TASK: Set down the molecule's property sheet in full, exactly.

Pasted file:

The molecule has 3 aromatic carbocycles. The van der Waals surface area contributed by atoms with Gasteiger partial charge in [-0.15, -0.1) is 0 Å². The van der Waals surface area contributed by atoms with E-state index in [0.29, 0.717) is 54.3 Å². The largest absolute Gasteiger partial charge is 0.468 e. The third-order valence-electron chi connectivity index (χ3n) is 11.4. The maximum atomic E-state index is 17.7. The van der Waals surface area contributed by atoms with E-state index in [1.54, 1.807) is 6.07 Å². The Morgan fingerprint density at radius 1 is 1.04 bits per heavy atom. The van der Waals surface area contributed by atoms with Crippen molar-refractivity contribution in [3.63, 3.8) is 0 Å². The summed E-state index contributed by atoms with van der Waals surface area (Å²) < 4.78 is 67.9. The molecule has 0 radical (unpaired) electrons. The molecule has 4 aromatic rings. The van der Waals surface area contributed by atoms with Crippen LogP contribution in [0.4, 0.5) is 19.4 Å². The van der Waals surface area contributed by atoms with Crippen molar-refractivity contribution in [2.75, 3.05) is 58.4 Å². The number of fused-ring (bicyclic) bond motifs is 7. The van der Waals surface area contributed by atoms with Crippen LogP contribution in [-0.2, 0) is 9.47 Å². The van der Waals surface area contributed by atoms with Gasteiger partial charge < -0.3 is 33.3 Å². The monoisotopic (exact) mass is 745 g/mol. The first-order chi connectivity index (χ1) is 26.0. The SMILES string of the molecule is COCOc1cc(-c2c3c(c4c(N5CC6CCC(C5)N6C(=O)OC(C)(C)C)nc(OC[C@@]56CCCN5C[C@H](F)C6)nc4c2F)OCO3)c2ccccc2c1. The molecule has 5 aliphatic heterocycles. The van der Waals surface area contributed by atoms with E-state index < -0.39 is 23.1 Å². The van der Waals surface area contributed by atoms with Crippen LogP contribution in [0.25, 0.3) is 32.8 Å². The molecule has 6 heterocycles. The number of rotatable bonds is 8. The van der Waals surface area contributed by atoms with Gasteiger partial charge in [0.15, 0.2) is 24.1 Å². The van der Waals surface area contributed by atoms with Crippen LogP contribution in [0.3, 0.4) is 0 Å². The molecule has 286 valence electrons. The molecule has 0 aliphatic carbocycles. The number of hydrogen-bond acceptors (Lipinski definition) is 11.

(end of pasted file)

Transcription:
The molecule has 3 aromatic carbocycles. The van der Waals surface area contributed by atoms with Gasteiger partial charge in [-0.15, -0.1) is 0 Å². The van der Waals surface area contributed by atoms with E-state index in [0.29, 0.717) is 54.3 Å². The largest absolute Gasteiger partial charge is 0.468 e. The third-order valence-electron chi connectivity index (χ3n) is 11.4. The maximum atomic E-state index is 17.7. The van der Waals surface area contributed by atoms with E-state index in [1.54, 1.807) is 6.07 Å². The Morgan fingerprint density at radius 1 is 1.04 bits per heavy atom. The van der Waals surface area contributed by atoms with Crippen molar-refractivity contribution in [3.63, 3.8) is 0 Å². The summed E-state index contributed by atoms with van der Waals surface area (Å²) < 4.78 is 67.9. The molecule has 0 radical (unpaired) electrons. The molecule has 4 aromatic rings. The van der Waals surface area contributed by atoms with Crippen LogP contribution in [0.4, 0.5) is 19.4 Å². The van der Waals surface area contributed by atoms with Crippen molar-refractivity contribution in [2.75, 3.05) is 58.4 Å². The number of fused-ring (bicyclic) bond motifs is 7. The van der Waals surface area contributed by atoms with Crippen LogP contribution in [-0.2, 0) is 9.47 Å². The van der Waals surface area contributed by atoms with Gasteiger partial charge < -0.3 is 33.3 Å². The monoisotopic (exact) mass is 745 g/mol. The first-order chi connectivity index (χ1) is 26.0. The SMILES string of the molecule is COCOc1cc(-c2c3c(c4c(N5CC6CCC(C5)N6C(=O)OC(C)(C)C)nc(OC[C@@]56CCCN5C[C@H](F)C6)nc4c2F)OCO3)c2ccccc2c1. The molecule has 5 aliphatic heterocycles. The van der Waals surface area contributed by atoms with E-state index < -0.39 is 23.1 Å². The van der Waals surface area contributed by atoms with Crippen LogP contribution in [0.25, 0.3) is 32.8 Å². The molecule has 6 heterocycles. The number of rotatable bonds is 8. The van der Waals surface area contributed by atoms with Gasteiger partial charge in [0.15, 0.2) is 24.1 Å². The van der Waals surface area contributed by atoms with Crippen LogP contribution in [0.3, 0.4) is 0 Å². The molecule has 286 valence electrons. The molecule has 0 aliphatic carbocycles. The number of hydrogen-bond acceptors (Lipinski definition) is 11.